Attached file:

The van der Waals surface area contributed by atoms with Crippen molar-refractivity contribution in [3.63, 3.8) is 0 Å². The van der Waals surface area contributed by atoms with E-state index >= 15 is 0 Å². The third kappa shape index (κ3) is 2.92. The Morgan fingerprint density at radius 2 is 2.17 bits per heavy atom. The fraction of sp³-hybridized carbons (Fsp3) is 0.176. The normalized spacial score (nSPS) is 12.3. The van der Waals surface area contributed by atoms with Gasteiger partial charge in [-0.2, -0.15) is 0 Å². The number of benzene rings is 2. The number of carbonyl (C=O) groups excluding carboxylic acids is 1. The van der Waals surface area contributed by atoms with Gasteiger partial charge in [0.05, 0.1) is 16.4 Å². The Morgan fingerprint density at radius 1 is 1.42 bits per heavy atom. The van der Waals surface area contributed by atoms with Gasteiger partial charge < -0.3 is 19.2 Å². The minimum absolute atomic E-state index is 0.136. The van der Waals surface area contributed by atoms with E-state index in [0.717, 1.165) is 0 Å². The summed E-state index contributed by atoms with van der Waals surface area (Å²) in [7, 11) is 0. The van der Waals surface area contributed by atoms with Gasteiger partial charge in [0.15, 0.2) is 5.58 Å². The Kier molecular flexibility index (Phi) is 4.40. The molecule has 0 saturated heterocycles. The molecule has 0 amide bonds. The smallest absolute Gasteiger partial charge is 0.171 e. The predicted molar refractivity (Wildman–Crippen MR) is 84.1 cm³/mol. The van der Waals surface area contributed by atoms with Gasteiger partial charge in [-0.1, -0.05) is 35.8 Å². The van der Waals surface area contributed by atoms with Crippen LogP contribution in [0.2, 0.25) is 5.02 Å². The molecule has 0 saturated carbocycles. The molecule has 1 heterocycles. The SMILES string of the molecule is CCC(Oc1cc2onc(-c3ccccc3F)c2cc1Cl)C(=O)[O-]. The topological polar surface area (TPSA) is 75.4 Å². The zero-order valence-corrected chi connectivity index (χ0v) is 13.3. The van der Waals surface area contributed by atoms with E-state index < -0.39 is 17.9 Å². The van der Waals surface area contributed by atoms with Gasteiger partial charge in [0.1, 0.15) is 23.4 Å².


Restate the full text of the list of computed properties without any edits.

The van der Waals surface area contributed by atoms with Crippen molar-refractivity contribution in [3.63, 3.8) is 0 Å². The van der Waals surface area contributed by atoms with E-state index >= 15 is 0 Å². The third kappa shape index (κ3) is 2.92. The Morgan fingerprint density at radius 2 is 2.17 bits per heavy atom. The fraction of sp³-hybridized carbons (Fsp3) is 0.176. The normalized spacial score (nSPS) is 12.3. The van der Waals surface area contributed by atoms with Gasteiger partial charge in [-0.2, -0.15) is 0 Å². The number of benzene rings is 2. The number of carbonyl (C=O) groups excluding carboxylic acids is 1. The van der Waals surface area contributed by atoms with Gasteiger partial charge in [0.05, 0.1) is 16.4 Å². The Morgan fingerprint density at radius 1 is 1.42 bits per heavy atom. The van der Waals surface area contributed by atoms with Gasteiger partial charge < -0.3 is 19.2 Å². The minimum absolute atomic E-state index is 0.136. The van der Waals surface area contributed by atoms with E-state index in [0.717, 1.165) is 0 Å². The summed E-state index contributed by atoms with van der Waals surface area (Å²) in [7, 11) is 0. The van der Waals surface area contributed by atoms with Gasteiger partial charge in [0.15, 0.2) is 5.58 Å². The Kier molecular flexibility index (Phi) is 4.40. The molecule has 0 saturated heterocycles. The molecule has 0 amide bonds. The smallest absolute Gasteiger partial charge is 0.171 e. The predicted molar refractivity (Wildman–Crippen MR) is 84.1 cm³/mol. The van der Waals surface area contributed by atoms with Gasteiger partial charge in [-0.1, -0.05) is 35.8 Å². The van der Waals surface area contributed by atoms with Crippen LogP contribution in [0.2, 0.25) is 5.02 Å². The molecule has 0 saturated carbocycles. The molecule has 1 heterocycles. The SMILES string of the molecule is CCC(Oc1cc2onc(-c3ccccc3F)c2cc1Cl)C(=O)[O-]. The topological polar surface area (TPSA) is 75.4 Å². The zero-order valence-corrected chi connectivity index (χ0v) is 13.3. The van der Waals surface area contributed by atoms with E-state index < -0.39 is 17.9 Å². The van der Waals surface area contributed by atoms with Gasteiger partial charge in [0.1, 0.15) is 23.4 Å².